My SEC colleague from Vanderbilt this week graciously gave me the gift of a slim volume by a former professor of his. The book is A Boy Thirteen: Reflections on Death (Philadelphia: Westminster Press, 1975), by Jerry A. Irish. Their 13 year old son Lee died of meningitis in 1973, the second of their three sons to die within 4 years.
The younger son had been born with a serious heart defect and died before he was six. “When he died we grieved deeply, we missed his life-loving presence, and yet we had always known that every day of his five and a half years was an extra day, an unexpected gift. But Lee—there was no reason for Lee’s death.”
Irish was a professor of philosophy and theology and I am told his classes were legendary and his presence grace-personified. From his writing I can believe it. In the opening section on “anger” he gets right to a vital aspect of the Christian view of death that today is so often misunderstood and misstated; “…the New Testament confirms the legitimacy of an angry response to death in its utter unacceptability.”
In the New Testament, death is the end of life. It is the termination of something good, the severance of meaningful relationship. There is no attempt to avoid this reality or seek a superficial peace. Even in the midst of their resurrection faith, the Gospel writers take nothing away from the finality of the cross. They do not understand cross and resurrection as symbols for the natural harmony of seedtime and harvest. Throughout Jesus’ ministry and the acts of the apostles, the particularity of personal identity takes precedence over the generality of human nature. Nor does the New Testament describe the resurrection as the flight of an immortal soul, freed from its perishable body. The resurrection is the transformation of the body and soul, nature and spirit.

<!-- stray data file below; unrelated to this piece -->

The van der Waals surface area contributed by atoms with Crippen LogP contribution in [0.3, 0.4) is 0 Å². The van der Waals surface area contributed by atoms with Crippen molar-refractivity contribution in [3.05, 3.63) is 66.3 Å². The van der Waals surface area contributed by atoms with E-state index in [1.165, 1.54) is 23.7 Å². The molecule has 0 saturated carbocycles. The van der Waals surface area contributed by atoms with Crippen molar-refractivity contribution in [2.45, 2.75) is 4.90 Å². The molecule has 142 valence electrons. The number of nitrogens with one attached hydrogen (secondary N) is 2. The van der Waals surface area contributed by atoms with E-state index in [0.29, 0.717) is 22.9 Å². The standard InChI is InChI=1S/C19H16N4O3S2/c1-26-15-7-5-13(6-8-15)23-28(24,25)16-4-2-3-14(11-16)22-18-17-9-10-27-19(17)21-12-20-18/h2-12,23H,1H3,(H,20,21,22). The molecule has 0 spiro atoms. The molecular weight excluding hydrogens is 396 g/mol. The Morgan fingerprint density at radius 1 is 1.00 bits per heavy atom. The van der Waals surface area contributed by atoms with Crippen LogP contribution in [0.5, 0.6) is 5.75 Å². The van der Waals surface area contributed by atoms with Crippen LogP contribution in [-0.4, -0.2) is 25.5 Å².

The New Testament does not avoid death, nor does it negotiate a treaty with death. It proclaims a victory over death. The New Testament is not an argument for the acceptability of death; it is the promise of a new creation in which death will be no more.
Even the resurrection does not make death acceptable. The resurrection contradicts death. It speaks to our anger in the face of death. It is God’s victory over death in Jesus Christ and the hope of that victory for us in an age that is yet to come.
When the Christian religion accommodates itself to death, it leaves the life of Jesus and the message of Paul behind. For Jesus and for Paul death is unacceptable. Its ending and loss, its severance of relationships, will remain a source of anger until God makes all things new.Jerry A. Irish, A Boy Thirteen: Reflections on Death, (Philadelphia: Westminster Press, 1975), pp. 29-30. Emphasis mine.